I recently talked with a friend who was having a tough "diabetes" day. We have all been there and we will all be there again. There are some days when it just hits you, just like the day your child was diagnosed. At these moments, there is no holding back the tears. Personally, I let the tears flow. I cry, I whine, I fuss, I move on. Today is such a day.
Yesterday, I took the kids with me to a JDRF Promise to Remember Me meeting. Priscilla and Trevor will not speak in public so, they nominated Lydia to talk for all of them. The meeting started late so Lydia cut her speech short but I had already read it the night before. I was proud of her but at the same time, my heart was breaking. Such pure yet raw emotions flowed from her as her eyes welled up with tears. Lydia has had diabetes for almost 7 years. This year has been the most trying and difficult for her. Let me share a bit ...
As most of you know, we almost lost Lydia this summer. During summer vacation, she just got tired of diabetes. Tired of having to stop what she is doing to test, tired of counting carbs and taking shots, tired of people commenting about her disease, tired of feeling different. Because of this, she decided to take a vacation from diabetes. This resulted in one of the most severe cases of DKA the children's hospital had ever seen. Withing the first 24 hours we were told numerous times that we needed to be prepared, children didn't recover from DKA like this. Of course, this wasn't acceptable to us. I would not/could not lose my Lydibug. We contacted everyone we could and begged for prayer. I held Lydia's hand and cried and begged her to please not leave me. This was the most horrible experience I have ever gone through. Thankfully, God has big plans for Lydia and she made a full recovery, healthwise.
Lydia still hates having Diabetes. Yes, we are in therapy and she is taking some meds to try and help her learn coping skills. But, the raw and painful emotions are there. Spoken in words every day, so clear in her beautiful blue eyes, evident in the sadness that seems to surround her. These emotions were put down on paper (ok, not paper but typed on her Ipad) to be spoken to our congressman. Lydia mentioned that she hates having diabetes, she hates missing school, missing soccer, going to therapy. She hates being different. This hurts to hear. I have always told the kids they can do anything they want, they just need to plan more for it. I never wanted them to feel different. Lydia's response to this is: "Mom, I love you and I am glad you think that but it just isn't true. There are things I can't do because I have diabetes. Everything has to be planned and even then it doesn't always work out. No matter what you think, Mom ... I am different." At this moment all I could do is hold her close and share some tears with her.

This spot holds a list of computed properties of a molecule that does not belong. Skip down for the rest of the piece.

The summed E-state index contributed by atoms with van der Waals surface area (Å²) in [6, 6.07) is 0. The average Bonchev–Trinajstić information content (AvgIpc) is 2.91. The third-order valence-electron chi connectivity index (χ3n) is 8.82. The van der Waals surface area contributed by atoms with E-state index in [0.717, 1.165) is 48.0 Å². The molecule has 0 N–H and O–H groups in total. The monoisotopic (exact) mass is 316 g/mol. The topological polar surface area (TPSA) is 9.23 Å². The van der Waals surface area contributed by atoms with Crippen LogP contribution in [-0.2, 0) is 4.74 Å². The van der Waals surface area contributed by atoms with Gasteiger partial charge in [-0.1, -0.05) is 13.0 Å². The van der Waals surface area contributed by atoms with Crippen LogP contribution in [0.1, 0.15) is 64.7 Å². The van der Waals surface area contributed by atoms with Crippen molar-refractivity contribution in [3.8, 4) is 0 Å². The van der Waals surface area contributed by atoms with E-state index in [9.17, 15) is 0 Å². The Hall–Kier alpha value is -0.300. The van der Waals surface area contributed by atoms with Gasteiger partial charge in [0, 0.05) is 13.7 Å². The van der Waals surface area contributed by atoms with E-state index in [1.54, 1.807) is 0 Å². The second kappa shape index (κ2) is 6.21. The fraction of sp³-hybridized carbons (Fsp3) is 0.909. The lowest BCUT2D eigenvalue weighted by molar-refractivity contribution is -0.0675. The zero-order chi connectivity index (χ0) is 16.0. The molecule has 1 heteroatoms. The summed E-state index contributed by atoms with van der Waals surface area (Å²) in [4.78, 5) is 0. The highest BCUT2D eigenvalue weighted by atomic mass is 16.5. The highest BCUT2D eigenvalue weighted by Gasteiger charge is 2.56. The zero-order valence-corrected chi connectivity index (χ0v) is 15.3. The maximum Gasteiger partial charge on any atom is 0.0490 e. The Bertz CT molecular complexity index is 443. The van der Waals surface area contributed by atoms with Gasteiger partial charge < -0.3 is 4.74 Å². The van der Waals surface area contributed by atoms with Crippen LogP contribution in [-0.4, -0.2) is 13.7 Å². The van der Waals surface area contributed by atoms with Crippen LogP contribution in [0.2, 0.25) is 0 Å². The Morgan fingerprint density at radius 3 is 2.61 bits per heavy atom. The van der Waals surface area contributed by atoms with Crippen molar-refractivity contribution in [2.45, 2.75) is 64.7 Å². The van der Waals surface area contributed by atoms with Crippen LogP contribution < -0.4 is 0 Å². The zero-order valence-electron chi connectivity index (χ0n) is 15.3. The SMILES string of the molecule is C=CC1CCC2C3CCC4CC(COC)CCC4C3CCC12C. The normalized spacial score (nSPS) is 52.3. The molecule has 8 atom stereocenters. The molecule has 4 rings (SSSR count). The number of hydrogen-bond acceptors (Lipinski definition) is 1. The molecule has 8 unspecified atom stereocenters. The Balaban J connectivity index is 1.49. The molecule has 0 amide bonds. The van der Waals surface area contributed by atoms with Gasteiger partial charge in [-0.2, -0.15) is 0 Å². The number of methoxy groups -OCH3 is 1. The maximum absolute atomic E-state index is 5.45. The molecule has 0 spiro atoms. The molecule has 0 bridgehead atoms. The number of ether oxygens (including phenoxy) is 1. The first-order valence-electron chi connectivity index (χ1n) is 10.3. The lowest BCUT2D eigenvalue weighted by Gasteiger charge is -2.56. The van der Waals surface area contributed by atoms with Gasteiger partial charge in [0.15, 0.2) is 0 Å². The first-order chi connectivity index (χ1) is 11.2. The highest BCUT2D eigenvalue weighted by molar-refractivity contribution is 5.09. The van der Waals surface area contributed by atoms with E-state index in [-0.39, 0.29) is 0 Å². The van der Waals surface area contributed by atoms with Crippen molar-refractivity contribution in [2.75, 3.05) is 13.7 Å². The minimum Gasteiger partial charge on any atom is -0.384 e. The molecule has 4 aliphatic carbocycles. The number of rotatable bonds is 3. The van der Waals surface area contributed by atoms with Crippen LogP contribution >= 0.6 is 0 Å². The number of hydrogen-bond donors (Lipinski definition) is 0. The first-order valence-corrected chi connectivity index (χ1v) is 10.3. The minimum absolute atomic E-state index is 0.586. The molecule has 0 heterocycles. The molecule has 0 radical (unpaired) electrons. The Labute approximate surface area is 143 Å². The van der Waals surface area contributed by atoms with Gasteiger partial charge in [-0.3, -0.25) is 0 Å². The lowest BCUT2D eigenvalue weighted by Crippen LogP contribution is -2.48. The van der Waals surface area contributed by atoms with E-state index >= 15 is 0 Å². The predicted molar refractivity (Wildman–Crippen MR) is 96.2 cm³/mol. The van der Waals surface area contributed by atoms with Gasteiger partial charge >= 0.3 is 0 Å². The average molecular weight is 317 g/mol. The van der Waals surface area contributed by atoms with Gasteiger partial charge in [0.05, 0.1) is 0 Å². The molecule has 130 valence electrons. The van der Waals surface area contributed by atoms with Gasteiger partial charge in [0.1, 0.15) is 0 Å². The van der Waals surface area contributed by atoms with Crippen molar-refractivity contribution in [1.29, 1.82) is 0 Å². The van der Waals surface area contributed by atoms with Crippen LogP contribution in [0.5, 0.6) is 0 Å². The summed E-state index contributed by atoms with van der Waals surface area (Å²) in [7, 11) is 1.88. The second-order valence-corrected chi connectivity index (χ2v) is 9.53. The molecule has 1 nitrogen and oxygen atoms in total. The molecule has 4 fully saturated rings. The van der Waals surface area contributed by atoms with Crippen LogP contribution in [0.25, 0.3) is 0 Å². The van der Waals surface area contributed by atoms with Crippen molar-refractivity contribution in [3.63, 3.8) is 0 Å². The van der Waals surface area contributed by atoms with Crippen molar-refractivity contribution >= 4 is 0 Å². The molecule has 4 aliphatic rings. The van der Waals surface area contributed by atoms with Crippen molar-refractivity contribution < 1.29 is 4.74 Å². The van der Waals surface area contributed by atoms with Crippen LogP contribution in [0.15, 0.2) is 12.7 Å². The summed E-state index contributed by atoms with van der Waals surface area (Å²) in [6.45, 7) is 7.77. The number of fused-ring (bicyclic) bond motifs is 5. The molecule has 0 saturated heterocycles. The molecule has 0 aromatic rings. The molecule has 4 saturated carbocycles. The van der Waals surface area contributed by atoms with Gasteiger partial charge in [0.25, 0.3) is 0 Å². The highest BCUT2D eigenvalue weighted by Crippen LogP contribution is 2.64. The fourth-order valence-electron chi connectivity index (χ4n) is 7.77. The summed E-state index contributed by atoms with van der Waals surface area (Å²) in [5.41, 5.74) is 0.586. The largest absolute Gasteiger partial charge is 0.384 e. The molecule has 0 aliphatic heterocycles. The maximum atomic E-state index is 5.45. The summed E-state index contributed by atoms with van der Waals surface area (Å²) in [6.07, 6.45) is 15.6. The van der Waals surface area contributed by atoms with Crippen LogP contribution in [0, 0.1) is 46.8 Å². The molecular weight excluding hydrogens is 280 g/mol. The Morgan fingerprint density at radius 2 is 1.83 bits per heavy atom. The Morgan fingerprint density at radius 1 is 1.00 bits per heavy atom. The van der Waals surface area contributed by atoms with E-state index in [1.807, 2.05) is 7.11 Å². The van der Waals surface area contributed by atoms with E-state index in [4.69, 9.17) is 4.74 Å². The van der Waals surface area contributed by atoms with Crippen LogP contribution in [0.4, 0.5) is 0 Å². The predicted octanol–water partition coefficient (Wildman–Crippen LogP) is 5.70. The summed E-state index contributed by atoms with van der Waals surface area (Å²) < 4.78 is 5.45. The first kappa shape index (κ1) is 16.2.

I have been told that I shouldn't allow my children to see my emotions over their diabetes. I tend to disagree. My kids appreciate the fact that there are days when I am overwhelmed, tired, angry, sad. They have these emotions and feel they are supported and their feelings validated because I too, share these with them. What are your thoughts? Do you hide your emotions from your children? How do you deal with the times diabetes overwhelms your child. I am not looking to cause division or fussing, I am just looking for some honest support and suggestions.